When it comes to Senate reform, declared Justin Trudeau last spring, my priority is to "improve the kind of senators we get rather than scrap the institution."
In true Liberal form, this position is supposed to occupy the pragmatic centre space between the Conservatives' "terrible idea" of electing senators and the NDP's "demagogic" plan to abolish the chamber entirely.
The Trudeau thesis holds that there's nothing wrong with an appointed upper house in theory, the government just needs to somehow ensure we're "able to get more Commander Hadfield types in to the Senate and less Mike Duffy types." Justin's floated a couple ideas on how we might do that, including assembling a committee of Senate talent scouts to recommend names to the PM, rather than leaving it up to his own terrible judgment.
The irony in all this, however, is that it's hard to imagine a world in which a theoretical senate talent committee would have denied an appointment to someone like Pamela Wallin, a paragon of Canadian achievement turned #1 Senate swindler of taxpayer cash.
In my copy of Canadian Who's Who, that horribly pretentious phonebook-sized directory of this country's most important living citizens, Mrs. Wallin's profile is about three times the length of any of the lesser W's around her. Conserving letters to ensure there's enough space to document all her glories, the book summarizes Pamela's career as "Journalist & broadcaster, CTV, CBC and Toronto Star 1975-1995," the first woman in Canadian network TV to be appointed host of a national news broadcast, and "Host & Producer" of at least eight other shows.
She has, it continues, "interviewed Prime Ministers Trudeau, Mulroney, Chretien, Turner, Clark and Campbell," holds ten honorary degrees, and is the "recipient of many awards," including being "honoured by Queen Elizabeth as Outstanding Cdn. Achiever" and getting named one of "Canada's Most Powerful Top 100 Women." Of course, it adds, the "most precious recognition of her career was being honoured by residents of her hometown Wadena, Sask. renaming a main street Pamela Wallin Drive."
It really stretches the bounds of plausibility, in other words, to believe Justin Trudeau (or any other theoretical, better-than-Harper prime minister) would have denied this woman, so accomplished and accredited, some kinda political sinecure. In fact, the question isn't even theoretical -- in 2002 Prime Minister Chretien was impressed enough to make Wallin Canada's consul-general in New York City, a position her official Order of Canada biography claims she used to rebuild "critical trust after the terrorist attack of September 11, 2001."
And yet she still ended up lining her pockets with over $120,000 of taxpayer cash. How'd such a good girl go bad?
Personally, I'd argue the problem with Wallin was not that she was a woman of insufficiently high quality for the Senate, but rather that her quality was far too high.
Stay with me here.
Over the last decade or so, Canada's upper chamber has gradually evolved into something of a china cabinet of living national treasures (or at least b-level celebrities) since current political wisdom holds that appointing "distinguished Canadian" senators help give the institution a greater veneer of public legitimacy. Today's Senate roster thus not only includes the usual assortment of worn-out partisan hacks, but also military heros like Romeo Dallaire, retired sports stars like Jacques Demers and Larry Smith, and of course award-winning journalists like Mike, er, Duffy.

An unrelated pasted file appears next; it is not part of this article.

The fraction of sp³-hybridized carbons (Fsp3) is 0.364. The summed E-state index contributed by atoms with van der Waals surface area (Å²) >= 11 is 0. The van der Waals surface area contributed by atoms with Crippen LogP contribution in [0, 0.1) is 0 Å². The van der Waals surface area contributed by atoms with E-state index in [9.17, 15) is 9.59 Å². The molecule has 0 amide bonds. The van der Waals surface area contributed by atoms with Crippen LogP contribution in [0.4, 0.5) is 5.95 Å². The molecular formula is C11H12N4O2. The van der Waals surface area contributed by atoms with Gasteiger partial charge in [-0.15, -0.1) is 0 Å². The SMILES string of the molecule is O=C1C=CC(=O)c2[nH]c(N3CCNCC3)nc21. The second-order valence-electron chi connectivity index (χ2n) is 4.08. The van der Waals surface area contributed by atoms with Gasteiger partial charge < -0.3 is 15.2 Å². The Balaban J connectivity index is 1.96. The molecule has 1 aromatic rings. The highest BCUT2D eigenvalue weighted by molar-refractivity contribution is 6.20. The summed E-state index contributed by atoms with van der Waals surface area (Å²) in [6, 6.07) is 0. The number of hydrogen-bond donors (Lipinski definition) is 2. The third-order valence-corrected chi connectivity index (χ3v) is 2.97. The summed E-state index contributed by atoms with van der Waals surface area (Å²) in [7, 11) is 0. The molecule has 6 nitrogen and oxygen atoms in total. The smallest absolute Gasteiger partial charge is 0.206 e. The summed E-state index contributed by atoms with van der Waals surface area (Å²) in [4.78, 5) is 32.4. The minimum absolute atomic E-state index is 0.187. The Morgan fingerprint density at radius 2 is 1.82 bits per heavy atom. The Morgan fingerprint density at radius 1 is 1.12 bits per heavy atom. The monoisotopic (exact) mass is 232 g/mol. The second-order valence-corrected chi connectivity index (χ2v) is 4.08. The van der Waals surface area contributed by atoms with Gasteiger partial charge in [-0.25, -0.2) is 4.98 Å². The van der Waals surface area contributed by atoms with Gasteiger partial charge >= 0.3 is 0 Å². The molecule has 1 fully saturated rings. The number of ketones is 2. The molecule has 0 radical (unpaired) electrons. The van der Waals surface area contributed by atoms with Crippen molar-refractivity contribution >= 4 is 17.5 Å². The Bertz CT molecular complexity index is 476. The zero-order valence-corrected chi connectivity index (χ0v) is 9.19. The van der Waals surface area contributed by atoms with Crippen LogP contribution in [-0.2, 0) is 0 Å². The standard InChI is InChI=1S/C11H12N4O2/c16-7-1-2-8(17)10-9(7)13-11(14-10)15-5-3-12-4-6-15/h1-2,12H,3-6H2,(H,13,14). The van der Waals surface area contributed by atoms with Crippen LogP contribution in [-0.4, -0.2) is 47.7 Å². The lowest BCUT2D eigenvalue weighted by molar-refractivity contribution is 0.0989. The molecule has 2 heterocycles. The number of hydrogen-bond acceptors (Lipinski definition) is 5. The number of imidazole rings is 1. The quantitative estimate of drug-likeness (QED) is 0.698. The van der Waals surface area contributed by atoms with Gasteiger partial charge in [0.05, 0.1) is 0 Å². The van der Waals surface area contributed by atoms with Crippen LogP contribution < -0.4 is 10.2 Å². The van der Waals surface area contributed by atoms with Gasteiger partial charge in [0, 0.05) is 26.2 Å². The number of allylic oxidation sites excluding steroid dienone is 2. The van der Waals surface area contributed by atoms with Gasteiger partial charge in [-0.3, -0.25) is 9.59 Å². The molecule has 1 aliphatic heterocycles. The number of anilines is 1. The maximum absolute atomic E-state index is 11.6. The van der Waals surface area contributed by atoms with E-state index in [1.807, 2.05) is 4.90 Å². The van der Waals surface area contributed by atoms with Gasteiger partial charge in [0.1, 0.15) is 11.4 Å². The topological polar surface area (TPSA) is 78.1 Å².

The danger with appointing senators entirely on the basis of their apolitical fame, however, is that such appointees will rather logically believe they're being recruited to serve as high-profile celebrity mascots of the federal government, as opposed to a run-of-the-mill backbench drudges. A "different kind" of senator, as Wallin herself put it.
And indeed, in reading the Deloitte audit on Wallin's Senate expenditures, one encounters a woman who clearly believed her Senate appointment was basically just a mandate to continue being her usual, wonderful self. She didn't stop doing anything she'd been doing in her pre-Senate bigshot life -- sitting on corporate boards, speaking at charity fundraisers, dining with high society pals, chancelling Guelph University -- the only difference she was now doing them as Pamela Wallin, important senator. Banquets and galas and motivational speeches transformed overnight into "Senate business" (as in, billable to taxpayers), but that was okay because, well, her ability to attend galas was why she was hired in the first place, right?
Shocker alert: the Senate doesn't do much. As a result, our more self-important senators often feel entitled to reinvent their boring jobs into something more interesting -- usually something similar to whatever glamorous thing they were doing before they got appointed. My guess, in fact, is you could probably draw a direct correlation between how accomplished a senator was in her previous life and her likelihood to claim going to the Juno Awards counts as a parliamentary duty.
Canada's Senate is an offensive waste of time and money, but if politicians like Justin Trudeau are married to the idea of keeping it, they should at least acknowledge that "high quality" appointees like Wallin have actually caused a lot more problems than they've solved.
There are, presumably, some people in this country for whom joining the Senate would actually be a humbling honor, as opposed to the latest perk of a gilded life that's come to expect them.
The Senate could use far more of these average janes and a few less women with streets named after them.